Hub City's heyday was probably in the 1930s through the end of WWII. In spite of the depression, the drought, dust storms, grasshoppers, record breaking heat in the summers and record breaking snow and cold in winters. Hub City seemed to prosper and provided much needed services and support to the local community. In the summers movies were shown on the west side of the Sampson Café. Most of the customers brought their eggs to the grocery store or their cream to Sampson's creamery. If they didn't come to shop they came to socialize. Men would fill the garage and café to talk about crops, politics or baseball. On nights when there was a heavyweight boxing fight, Mr. Inberg turned the radio full blast and the garage would be full of fight fans. One can't forget the fights between Joe Louis and his challengers. Major league baseball games, especially the World Series, would fill the garage to capacity. During the early 1940s Hub City sponsored a ladies bowling team to compete in the Vermillion Bowling League. For a couple of years there was a skeet shooting range in the field east of the Sampson Café.

The biggest attraction during this time was the Hub City baseball team. During this time the Hub City team was one of the best in the area. Their biggest rival was the Vermillion Red Socks and the biggest game of the year was the Midsummer game between Hub City and Vermillion. The Hub City team, managed by Herbert "Hap" Heglin, was mainly composed of local boys. Occasionally they would hire a pitcher for $5 a game. Young boys would chase foul balls for five cents a ball. More than once a foul ball would crash through Inberg's garage windows or break the glass globe that adorned the top of his gas pump. At least once during the summer Hub City would play host to a traveling baseball team. In about 1940, one team came from Chicago. They brought their own lights with them and set them up before the game. A large generator provided the needed electricity. One can only wonder if maybe that was one of the first night baseball games in South Dakota.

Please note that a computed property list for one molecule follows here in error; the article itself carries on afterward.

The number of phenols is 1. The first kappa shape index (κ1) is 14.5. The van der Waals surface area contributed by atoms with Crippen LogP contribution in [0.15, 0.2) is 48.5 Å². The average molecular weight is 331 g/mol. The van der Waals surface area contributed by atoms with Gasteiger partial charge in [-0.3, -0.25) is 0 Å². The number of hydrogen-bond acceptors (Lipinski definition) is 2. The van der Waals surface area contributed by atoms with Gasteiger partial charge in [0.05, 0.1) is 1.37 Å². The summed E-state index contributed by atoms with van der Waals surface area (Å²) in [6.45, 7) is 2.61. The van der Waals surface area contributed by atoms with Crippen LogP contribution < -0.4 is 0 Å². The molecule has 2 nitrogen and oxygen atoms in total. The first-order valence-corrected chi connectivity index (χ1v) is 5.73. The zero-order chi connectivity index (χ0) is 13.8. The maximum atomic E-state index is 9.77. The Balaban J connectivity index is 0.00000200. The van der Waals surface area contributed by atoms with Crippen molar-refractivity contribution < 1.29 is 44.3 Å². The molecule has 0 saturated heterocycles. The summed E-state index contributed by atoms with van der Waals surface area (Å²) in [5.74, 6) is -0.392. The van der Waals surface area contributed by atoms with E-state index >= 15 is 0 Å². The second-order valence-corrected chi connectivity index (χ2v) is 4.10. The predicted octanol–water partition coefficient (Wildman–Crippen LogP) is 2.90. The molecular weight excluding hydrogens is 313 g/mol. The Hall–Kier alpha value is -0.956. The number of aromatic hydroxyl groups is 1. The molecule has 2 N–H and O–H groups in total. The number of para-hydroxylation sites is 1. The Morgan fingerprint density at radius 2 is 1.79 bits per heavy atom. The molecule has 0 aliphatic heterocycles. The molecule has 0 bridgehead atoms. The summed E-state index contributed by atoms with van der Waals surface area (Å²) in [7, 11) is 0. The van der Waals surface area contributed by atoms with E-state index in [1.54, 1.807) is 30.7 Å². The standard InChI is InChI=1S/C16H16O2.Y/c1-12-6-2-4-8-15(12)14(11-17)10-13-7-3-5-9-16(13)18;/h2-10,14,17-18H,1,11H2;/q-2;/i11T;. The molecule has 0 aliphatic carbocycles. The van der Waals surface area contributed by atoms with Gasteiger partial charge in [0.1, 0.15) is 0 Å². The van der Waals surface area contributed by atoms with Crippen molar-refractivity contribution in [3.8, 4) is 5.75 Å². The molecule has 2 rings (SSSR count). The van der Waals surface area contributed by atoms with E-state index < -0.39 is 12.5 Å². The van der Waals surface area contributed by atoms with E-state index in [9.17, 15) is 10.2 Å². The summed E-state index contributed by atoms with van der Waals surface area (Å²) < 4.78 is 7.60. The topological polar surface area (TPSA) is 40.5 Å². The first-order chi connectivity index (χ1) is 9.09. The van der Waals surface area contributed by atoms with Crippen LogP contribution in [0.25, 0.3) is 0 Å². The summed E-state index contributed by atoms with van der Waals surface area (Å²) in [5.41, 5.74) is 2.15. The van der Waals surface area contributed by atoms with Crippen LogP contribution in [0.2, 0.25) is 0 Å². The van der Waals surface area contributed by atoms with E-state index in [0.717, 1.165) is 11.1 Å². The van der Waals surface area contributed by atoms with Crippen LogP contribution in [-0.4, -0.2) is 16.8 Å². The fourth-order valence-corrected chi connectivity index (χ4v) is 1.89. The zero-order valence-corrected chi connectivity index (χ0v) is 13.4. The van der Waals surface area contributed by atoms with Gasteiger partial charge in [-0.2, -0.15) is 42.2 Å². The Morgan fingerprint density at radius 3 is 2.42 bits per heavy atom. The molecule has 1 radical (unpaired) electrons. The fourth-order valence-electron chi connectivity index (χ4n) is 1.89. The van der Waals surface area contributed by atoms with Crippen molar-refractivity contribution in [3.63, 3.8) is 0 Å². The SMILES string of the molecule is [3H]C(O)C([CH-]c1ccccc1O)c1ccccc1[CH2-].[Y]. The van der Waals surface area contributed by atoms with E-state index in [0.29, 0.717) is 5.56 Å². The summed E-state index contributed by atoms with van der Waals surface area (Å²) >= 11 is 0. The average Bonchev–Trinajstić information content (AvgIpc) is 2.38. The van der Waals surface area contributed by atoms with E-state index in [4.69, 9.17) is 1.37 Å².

World War II brought an end to an era in Hub City. By the summer of 1942, many of the baseball team members were in the military. After the war, attempts were made to organize the team again, however, after two seasons the interest waned. Some of the players who still wanted to play joined teams in Vermillion, Centerville and Beresford. In the late 1940s the Lutheran church built a top notch softball field with lights. The Lutheran church and other churches organized teams which created a very competitive church league. The biggest game of the season is still the game played on Midsummer. It is played between the Dalesburg Lutheran Church and the Dalesburg Baptist Church.

The geographic location of Hub City provided its name. It is about 15 miles from Vermillion, Beresford, Centerville, Volin, Wakonda and Alcester, therefore it was suggested that the little village was sort of a "hub" to these surrounding towns. In the early days, Hub City was a bus stop for a bus line. There are stories about Lawrence Welk and his band stopping at the Inberg garage to get gas at all hours of the night. In 1933, the garage and the store were robbed. The gangsters held up the garage and took the customers from there to the store and also robbed the store and their customers. It was reported that the gangsters made a clean get-a-way. During the war, Hub City served as a site for several drives to collect war necessary materials, such as tine, rubber, iron, steel and aluminum.

Today the businesses have long been gone, however. Hub City is still an important crossroads. The church is as important today as it was years ago. Families still live there but work in surrounding towns. Midsummer has the same importance in carrying on old world traditions as it did when the first homesteaders settled the area. A monument has been erected in Hub City to remind people of the history of this little village. Hub City still shows up on maps and is even programmed into modern technology. One can find directions to Hub City merely by entering data into a GPS device.